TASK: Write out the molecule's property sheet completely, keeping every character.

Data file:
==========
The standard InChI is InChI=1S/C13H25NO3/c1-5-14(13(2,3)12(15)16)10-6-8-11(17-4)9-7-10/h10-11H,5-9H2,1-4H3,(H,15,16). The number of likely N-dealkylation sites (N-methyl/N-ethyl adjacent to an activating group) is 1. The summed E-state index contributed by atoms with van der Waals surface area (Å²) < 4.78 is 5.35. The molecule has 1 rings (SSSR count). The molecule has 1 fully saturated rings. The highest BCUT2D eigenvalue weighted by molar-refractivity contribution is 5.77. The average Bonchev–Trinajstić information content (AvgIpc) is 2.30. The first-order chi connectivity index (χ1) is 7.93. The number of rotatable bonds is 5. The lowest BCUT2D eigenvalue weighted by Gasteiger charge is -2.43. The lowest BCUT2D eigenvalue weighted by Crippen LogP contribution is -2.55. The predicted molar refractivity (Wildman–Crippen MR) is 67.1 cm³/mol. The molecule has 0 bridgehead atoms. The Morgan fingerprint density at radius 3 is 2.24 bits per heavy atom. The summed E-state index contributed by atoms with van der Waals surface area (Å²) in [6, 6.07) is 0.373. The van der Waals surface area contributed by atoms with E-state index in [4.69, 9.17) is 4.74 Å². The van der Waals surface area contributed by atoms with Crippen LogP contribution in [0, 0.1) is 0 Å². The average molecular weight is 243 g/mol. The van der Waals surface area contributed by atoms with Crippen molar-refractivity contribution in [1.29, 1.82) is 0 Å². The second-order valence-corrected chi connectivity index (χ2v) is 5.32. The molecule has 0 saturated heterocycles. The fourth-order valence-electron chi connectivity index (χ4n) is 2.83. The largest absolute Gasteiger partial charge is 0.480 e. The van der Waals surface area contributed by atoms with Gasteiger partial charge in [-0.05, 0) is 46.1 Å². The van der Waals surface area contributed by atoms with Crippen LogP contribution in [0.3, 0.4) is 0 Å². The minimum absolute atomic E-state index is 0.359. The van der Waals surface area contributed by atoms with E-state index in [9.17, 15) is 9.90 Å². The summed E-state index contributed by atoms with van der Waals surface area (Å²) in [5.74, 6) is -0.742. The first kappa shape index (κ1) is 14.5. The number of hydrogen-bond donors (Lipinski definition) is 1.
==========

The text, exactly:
The standard InChI is InChI=1S/C13H25NO3/c1-5-14(13(2,3)12(15)16)10-6-8-11(17-4)9-7-10/h10-11H,5-9H2,1-4H3,(H,15,16). The number of likely N-dealkylation sites (N-methyl/N-ethyl adjacent to an activating group) is 1. The summed E-state index contributed by atoms with van der Waals surface area (Å²) < 4.78 is 5.35. The molecule has 1 rings (SSSR count). The molecule has 1 fully saturated rings. The highest BCUT2D eigenvalue weighted by molar-refractivity contribution is 5.77. The average Bonchev–Trinajstić information content (AvgIpc) is 2.30. The first-order chi connectivity index (χ1) is 7.93. The number of rotatable bonds is 5. The lowest BCUT2D eigenvalue weighted by Gasteiger charge is -2.43. The lowest BCUT2D eigenvalue weighted by Crippen LogP contribution is -2.55. The predicted molar refractivity (Wildman–Crippen MR) is 67.1 cm³/mol. The molecule has 0 bridgehead atoms. The Morgan fingerprint density at radius 3 is 2.24 bits per heavy atom. The summed E-state index contributed by atoms with van der Waals surface area (Å²) in [6, 6.07) is 0.373. The van der Waals surface area contributed by atoms with E-state index in [4.69, 9.17) is 4.74 Å². The van der Waals surface area contributed by atoms with Crippen LogP contribution in [0, 0.1) is 0 Å². The average molecular weight is 243 g/mol. The van der Waals surface area contributed by atoms with Crippen molar-refractivity contribution in [1.29, 1.82) is 0 Å². The second-order valence-corrected chi connectivity index (χ2v) is 5.32. The molecule has 0 saturated heterocycles. The fourth-order valence-electron chi connectivity index (χ4n) is 2.83. The largest absolute Gasteiger partial charge is 0.480 e. The van der Waals surface area contributed by atoms with Gasteiger partial charge in [-0.05, 0) is 46.1 Å². The van der Waals surface area contributed by atoms with Crippen LogP contribution in [0.3, 0.4) is 0 Å². The minimum absolute atomic E-state index is 0.359. The van der Waals surface area contributed by atoms with E-state index in [9.17, 15) is 9.90 Å². The summed E-state index contributed by atoms with van der Waals surface area (Å²) in [5.74, 6) is -0.742. The first kappa shape index (κ1) is 14.5. The number of hydrogen-bond donors (Lipinski definition) is 1.